"WHEN A VIRUS makes everyone over the age of eighteen infertile, would-be parents must pay teen girls to conceive and give birth to their children, making teens the most prized members of society.
Sixteen-year-old identical twins Melody and Harmony were separated at birth and had never met until the day Harmony shows up on Melody’s doorstep. Until now, the twins have followed completely opposite paths. Melody has scored an enviable conception contract with a couple called the Jaydens. While they search for the perfect partner for Melody to bump with, she is fighting her attraction to her best friend, Zen, who is way too short for the job.
Harmony has spent her whole life in religious Goodside, preparing to be a wife and mother. She believes her calling is to convince Melody that pregging for profit is a sin. But Harmony has secrets of her own that she is running from.
When Melody is finally matched with the world-famous, genetically flawless Jondoe, both girls’ lives are changed forever. A case of mistaken identity takes them on a journey neither could have ever imagined, one that makes Melody and Harmony realize they have so much more than just DNA in common.
Characters: Harmony had a very strong personality from the beginning of Bumped. It's rare that I delight in reading about a naive narrator, but Harmony's vigor, determination and intelligence made me come to enjoy her character. I did not like how selfish she became closer to the end of the novel. I had a hard time understanding why she couldn't empathize with Melody at this point in the book when she had been able to before. We'll see in the sequel if I'm able to forgive her. However, Harmony's tender, honest love for God, as well as seeing her come more into her own, was wonderful to see.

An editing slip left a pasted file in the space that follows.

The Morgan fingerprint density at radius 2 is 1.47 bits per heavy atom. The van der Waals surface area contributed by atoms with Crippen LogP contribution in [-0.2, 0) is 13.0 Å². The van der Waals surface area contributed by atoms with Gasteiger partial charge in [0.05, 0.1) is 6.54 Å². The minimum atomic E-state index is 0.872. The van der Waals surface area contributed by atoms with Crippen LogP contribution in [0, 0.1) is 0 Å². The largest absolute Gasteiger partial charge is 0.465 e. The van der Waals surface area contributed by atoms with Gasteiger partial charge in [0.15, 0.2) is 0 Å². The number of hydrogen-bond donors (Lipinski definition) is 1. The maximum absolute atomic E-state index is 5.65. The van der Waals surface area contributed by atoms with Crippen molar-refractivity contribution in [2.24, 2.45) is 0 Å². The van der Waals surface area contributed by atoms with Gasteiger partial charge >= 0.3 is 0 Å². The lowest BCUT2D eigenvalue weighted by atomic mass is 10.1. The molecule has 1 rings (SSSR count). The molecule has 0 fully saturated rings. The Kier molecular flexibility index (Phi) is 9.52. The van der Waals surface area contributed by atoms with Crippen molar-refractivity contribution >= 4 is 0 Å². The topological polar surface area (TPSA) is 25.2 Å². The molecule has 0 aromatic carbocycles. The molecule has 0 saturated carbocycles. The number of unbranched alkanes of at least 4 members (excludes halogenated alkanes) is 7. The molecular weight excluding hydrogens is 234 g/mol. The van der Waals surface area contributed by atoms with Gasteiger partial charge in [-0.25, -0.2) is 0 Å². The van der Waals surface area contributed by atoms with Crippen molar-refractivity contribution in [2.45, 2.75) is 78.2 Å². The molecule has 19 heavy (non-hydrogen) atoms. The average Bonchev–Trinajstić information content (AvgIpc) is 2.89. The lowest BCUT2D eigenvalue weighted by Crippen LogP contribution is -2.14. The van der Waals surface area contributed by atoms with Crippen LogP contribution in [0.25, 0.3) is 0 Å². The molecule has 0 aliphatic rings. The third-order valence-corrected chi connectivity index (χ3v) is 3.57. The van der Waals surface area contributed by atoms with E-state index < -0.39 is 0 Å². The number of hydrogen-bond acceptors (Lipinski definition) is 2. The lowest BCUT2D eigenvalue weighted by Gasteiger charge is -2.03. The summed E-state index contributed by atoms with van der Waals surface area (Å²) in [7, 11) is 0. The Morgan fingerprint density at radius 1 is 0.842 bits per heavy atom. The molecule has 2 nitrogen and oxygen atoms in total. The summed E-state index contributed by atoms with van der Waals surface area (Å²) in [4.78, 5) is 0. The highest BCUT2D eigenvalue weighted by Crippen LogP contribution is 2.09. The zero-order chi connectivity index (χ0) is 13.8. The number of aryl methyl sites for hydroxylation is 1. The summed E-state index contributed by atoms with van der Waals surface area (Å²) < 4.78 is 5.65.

Melody had less of a vocal presence in the book. Which makes sense due to how her parents conditioned her to be perfect. I like Melody, it just took me the entirety of the book to figure out where I stood with her. Her presence was more to show the reader the world of bumping than to get a sense of her character in Bumped. I hope to see that change in the next book.
As for the rest of the characters, I loved the satirical edge of the book. In parts, I laughed and wondered if I should be, and I think that shows how wonderful this piece of satire is. I'm still not sure what to make of Jon Doe. I have a feeling I'll enjoy trying to figure him out in future books. I didn't enjoy how much focus on put on his morals, though. I loved Zen. He had the kind of personality a lot of YA authors strive for in their best friend love interests and falter with, but McCafferty didn't.
Harmony is by far the most fleshed out character in this ensemble. I hope Melody's evolves further. 4 flowers.
Writing: I loved the language McCafferty used to get the message of the book across. The casual nature surrounding teen sex - exclusively procreation, not for pleasure - made my skin crawl. It's very easy to imagine a world like Bumped occurring in the near future. 4 and a half flowers.
Plot: It's great when an author writes with the assumption that their audience is intelligent. It isn't great when an author assumes a reader will know everything about their world that they know. I found myself feeling through the dark a couple of unnecessary times with Bumped and its world. Info dumping is not a good tool, but I like to know the basics of a dystopian world after reading 100 pages. I wish McCafferty had spent more time informing her audience.
The plot paced quite well, and I was never bored. I'm only interested in what will happen in the next book. 4 flowers.
End: A little fed up with the cliffhanger ending, but I liked the literary writing loop. 3 and a half flowers.
Dust Jacket Description: I find this description to be very thorough, which is rare. 5 flowers.
Cover: I like the semi sinister look this cover has when you look at it for a little while. It's too simplistic for me, though. 4 flowers.
Overall: If you like dystopian but want a fluffier, padded edge to your next read, try this one! 4 flowers.